So, when I moved my blog’s hosting I hadn’t planned on not posting for 6 (or 7 or 8) months. But that’s how it went down, and it’s okay because I’ve been working on several cool projects (FreeCiv AI, spectrometers, 3d printing, and learning Verilog, among others) and I’ve been in several cool classes (Cryptography and Astronomical Instrumentation come to mind).
But, I will start posting here monthly again, and I have enough projects I should be able to write about a cool project every month for the rest of the year (monthly strikes a decent balance between weekly and never).
On to this month’s project. It’s actually the project from early April, but there was a bit of a delay in posting this.
A couple of
weeksmonths ago I got a Mojo v3 board, which is the Teensy of the FPGA world - small, simple to use, and works on Linux. Some differences include that instead of the several MB ‘duino toolchain, you have to use the several (15) GB Xilinx toolchain. The Mojo has a small ATMega which does bootloading, ADC, and USB serial. Word of warning, though, is that the onboard LEDs are literally painfully bright. PWM dimming of LEDs was one of the first tutorials I did when learning Verilog.
I also have, from a birthday past, one of those swanky resistive touch TFT display shields that Adafruit builds for the Raspberry Pi (I promise I’m not sponsored, I just used a lot of different brand names in this project).
Ah, you see where this is going, good.
So after building a simple RPN calculator for my Mojo a few weekends ago (using USB serial for the interface), I decided to build something (haven’t decided what yet) using my touchscreen. So far I have the display driver:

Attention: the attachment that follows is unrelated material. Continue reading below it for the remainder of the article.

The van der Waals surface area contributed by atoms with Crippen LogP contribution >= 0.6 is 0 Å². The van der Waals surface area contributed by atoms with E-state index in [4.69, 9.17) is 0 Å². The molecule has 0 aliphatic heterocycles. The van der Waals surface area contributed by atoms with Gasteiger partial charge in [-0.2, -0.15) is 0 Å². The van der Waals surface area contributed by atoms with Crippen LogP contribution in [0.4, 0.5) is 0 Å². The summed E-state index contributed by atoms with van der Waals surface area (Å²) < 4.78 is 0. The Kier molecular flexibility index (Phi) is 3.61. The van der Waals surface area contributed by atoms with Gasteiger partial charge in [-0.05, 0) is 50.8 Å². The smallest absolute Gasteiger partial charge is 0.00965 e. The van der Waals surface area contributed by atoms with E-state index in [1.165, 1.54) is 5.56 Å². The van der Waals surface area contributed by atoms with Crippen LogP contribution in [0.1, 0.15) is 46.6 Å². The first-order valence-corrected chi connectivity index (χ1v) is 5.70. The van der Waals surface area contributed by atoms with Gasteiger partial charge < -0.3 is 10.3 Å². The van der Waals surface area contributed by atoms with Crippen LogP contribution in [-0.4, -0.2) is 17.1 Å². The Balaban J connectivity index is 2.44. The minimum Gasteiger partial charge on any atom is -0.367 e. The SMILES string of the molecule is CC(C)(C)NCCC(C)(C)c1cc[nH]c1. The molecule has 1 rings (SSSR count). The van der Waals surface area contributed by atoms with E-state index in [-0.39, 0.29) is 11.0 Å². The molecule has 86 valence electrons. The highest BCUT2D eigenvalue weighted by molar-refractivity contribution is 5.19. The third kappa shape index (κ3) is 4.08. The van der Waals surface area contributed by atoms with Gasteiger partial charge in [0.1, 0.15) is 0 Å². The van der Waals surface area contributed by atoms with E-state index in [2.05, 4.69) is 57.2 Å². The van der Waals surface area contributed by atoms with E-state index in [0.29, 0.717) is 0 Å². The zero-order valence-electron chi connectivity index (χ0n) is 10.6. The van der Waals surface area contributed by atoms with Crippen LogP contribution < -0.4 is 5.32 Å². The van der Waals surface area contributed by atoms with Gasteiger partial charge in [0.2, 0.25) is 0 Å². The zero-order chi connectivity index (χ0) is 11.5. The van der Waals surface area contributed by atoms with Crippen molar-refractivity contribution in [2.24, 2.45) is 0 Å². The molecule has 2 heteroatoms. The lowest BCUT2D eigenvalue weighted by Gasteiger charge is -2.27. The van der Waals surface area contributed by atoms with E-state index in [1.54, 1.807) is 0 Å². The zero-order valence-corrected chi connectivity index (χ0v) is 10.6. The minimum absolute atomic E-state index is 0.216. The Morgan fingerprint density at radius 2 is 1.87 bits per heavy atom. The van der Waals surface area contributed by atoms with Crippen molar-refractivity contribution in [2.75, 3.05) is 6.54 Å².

One of the first problems I ran into was finding the appropriate pinouts and specs. Adafruit sells about a dozen different TFT touchscreens, some with their longer pin header, some with capacitive touch, and so on. My screen looks exactly like the screen in the learning article they have on their website, except that one is capacitive and mine is resistive. Regardless, I found all the right datasheets and started hooking it up. I had to go through a breadboard because there’s 5 ground pins and 4 voltage pins (at two different voltage levels) on the display, and the Mojo doesn’t have that many.
So don’t worry, the Teensy in the background is unconnected, I’m not secretly driving the display through it. It’s just from a past project. There’s also a trimpot hidden on the breadboard behind the display, which in principle I could use for something.
Fortunately, the TFT display can be driven using a 5 wire pseudo-SPI interface, which is the simplest interface in the world, and we can ignore the Master-In-Slave-Out (MISO) pin (because we don’t care what the display has to say).
Unfortunately, the interface is only pseudo-SPI, because there’s an extra D/CX line which is used to determine whether the master is sending a command or a data. So I had to build a SPI interface module in Verilog, which in truth was quite fun (and relatively easy, too, I think I’m getting used to this programming paradigm).
The next step was to build the monstrosity that boots and sends data to the screen. The boot sequence was a little tricky to figure out, because it’s hidden away in the “register default” section of each individual command in the 233-page reference manual. The Sleep Mode setting says that the default is Sleep On, but it says nothing about needing a software reset or needing to issue a Display On command, and so forth. For reference, you can get away with issuing a software reset followed by a Sleep Out command followed by Display On (with appropriate delays between the two).
Then, to actually write the data, you have to issue column/page set commands before the memory write. The display provides an interface wherein the drive writes into a defined window of the display, which is handy for things like bitmap blitting: I should be able to build a window of a specific size at the bitmap location, and then just spew the contents of the bitmap onto the SPI line. Someone suggested Space Invaders - this would be perfect for that.
Of course, this being Verilog, this is all done using a state machine which goes through the appropriate states and keeps track of how much memory has been written.
Now it’s all said and done, I can write a gradient out to the TFT screen. My next step is to interface with the touch controller, and maybe build out missile command or something.